Singapore’s Masterplan highlights the need for improved cyber preparedness and serves as a blueprint providing strategic direction. Yet it fails to address the importance of a cybersecurity management system (CSMS).
A CSMS, defined by IEC 62443, the global standard for the security of Industrial Control Systems, directly addresses OT security issues for Industrial Automation and Control Systems (IACS). A CSMS regards ‘operation suspension’ as the most important event to avoid. It emphasises ‘Operational Availability, Integrity, and Confidentiality’ (AIC) whilst simultaneously putting ‘Health, Safety, and Environment’ (HSE) as a priority.
The Singapore Cybersecurity Act 2018 places emphasis on having a risk-management framework that complies with the legislation, regulations and guidelines defined by different Industries, and asset management and protection requirements.
An Asset Guardian CSMS would improve operations and reduce risk significantly, whilst allowing the Singapore government to meet the requirements set out by the Singaporean Masterplan.
OT systems are becoming more sophisticated therefore they are more prone to threats. The worrying realisation is that many organisations still don’t have an effective CSMS in place or are understand their importance.
Asset Guardian is a unique integrated software solution. Its core features include software repository, compliance management, configuration change and disaster recovery. With advanced functionality around obsolescence management and cyber security, it meets the needs of the control and automation industry.
As such, it is the leading partner of choice for industry leaders across industries. This includes oil and gas, chemical processing, power generation, renewable energy, pharmaceuticals, and food and beverage.
Asset Guardian’s core features allow it to act as a CSMS, designed to help organisations meet both national and international global standards, relevant to their own country. These include IEC 624430, NIST Cyber Security Framework, NIS Directive, OG86 and CIS CSC.
Recently, a number of Asset Guardian customers have chosen Asset Guardian to act as their cybersecurity risk management framework and additionally they have chosen to utilise the benefits the core features bring, giving them a fully integrated solution.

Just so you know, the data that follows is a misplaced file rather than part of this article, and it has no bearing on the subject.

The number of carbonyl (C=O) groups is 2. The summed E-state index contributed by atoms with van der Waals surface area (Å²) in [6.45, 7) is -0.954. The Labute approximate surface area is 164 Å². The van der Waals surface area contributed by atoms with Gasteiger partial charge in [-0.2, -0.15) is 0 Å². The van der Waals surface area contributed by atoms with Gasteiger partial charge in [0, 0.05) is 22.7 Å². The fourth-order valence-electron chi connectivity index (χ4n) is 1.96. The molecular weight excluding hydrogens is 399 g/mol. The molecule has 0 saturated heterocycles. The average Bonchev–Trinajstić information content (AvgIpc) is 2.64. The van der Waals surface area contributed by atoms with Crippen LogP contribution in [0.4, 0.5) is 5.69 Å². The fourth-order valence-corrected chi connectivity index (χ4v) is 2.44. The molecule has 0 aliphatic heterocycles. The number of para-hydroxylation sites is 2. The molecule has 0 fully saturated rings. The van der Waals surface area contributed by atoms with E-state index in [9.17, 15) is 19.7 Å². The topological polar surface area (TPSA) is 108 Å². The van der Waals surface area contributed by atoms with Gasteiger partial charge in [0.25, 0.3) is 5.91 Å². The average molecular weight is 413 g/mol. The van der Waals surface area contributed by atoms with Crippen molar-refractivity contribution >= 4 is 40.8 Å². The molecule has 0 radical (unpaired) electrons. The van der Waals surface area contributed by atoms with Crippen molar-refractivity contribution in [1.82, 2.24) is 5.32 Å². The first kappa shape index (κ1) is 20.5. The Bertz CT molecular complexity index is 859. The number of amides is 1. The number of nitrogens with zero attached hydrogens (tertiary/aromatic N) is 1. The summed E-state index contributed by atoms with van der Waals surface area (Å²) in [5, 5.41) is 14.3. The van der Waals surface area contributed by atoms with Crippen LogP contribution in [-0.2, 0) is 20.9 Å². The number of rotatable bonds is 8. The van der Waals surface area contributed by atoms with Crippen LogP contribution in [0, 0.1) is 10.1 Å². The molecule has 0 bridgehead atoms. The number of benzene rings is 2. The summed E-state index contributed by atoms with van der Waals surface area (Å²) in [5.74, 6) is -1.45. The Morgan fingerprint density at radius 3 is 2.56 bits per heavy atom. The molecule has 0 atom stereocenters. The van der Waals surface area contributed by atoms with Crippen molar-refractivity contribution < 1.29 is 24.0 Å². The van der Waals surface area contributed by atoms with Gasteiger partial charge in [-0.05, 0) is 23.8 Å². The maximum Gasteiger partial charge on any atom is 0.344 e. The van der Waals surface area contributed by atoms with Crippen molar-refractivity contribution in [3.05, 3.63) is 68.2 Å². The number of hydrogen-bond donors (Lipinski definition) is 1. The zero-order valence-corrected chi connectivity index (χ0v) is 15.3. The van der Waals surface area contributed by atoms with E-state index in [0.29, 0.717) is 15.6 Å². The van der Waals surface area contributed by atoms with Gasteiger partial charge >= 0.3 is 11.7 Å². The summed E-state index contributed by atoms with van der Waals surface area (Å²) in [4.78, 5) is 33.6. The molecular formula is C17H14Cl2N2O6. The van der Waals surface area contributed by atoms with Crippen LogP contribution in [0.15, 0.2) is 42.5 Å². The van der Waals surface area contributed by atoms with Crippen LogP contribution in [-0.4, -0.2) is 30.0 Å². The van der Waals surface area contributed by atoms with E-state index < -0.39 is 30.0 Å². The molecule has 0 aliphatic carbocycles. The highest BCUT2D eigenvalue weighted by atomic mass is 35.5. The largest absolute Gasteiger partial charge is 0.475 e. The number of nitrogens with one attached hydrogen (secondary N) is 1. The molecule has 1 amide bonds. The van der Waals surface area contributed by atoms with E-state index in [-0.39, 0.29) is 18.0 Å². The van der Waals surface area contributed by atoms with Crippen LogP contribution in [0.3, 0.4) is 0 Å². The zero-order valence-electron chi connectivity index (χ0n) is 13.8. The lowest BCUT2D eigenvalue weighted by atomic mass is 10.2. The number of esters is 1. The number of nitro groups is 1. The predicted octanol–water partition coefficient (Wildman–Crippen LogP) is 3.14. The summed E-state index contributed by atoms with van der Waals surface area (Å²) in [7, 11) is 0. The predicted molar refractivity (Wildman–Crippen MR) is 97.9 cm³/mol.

Furthermore, many customers have rolled Asset Guardian out as a global CSMS solution especially those managing a large number of OT assets around the world. The benefit they have is assessing and mitigating risk globally. Having the same global strategy allows Asset Guardian customers to reduce their costs while ensuring robust protection of their OT assets.
IEC 62443 Compliance
An effective cybersecurity management system (CSMS) will protect the entire IACS and it should contain all cyber inventory. This includes devices, network zones, connections, operating systems, firmware versions, and installed applications.
The core features of Asset Guardian allow it to act as a CSMS for organisations. It retains all information and cross-links to installed software versions. Asset Guardian then cross references the cyber inventory against known vulnerabilities. Users will receive automatic notifications and reports highlighting risks.
Asset Guardian employs a phased approach towards compliance. Audit and Assess, Stabilise and Secure, Manage and Maintain, Review and, Revise. Findings and resolutions from one phase are then employed into the next.
Asset Guardian also works with front line network monitoring tools such as Claroty and Radiflow. These can scan and protect OT networks and the data then allows users to achieve asset inventory management and vulnerability tracking. It also includes software version control and change management, functional safety, disaster recovery, and obsolescence management.
Cybersecurity management is an opportunity for OT leaders to protect their entire IACS assets. It shouldn’t be looked at as an exercise that is going to bring great costs to organisations, but as a proactive measure to change all aspects of control system management , that are crucial to protecting OT systems.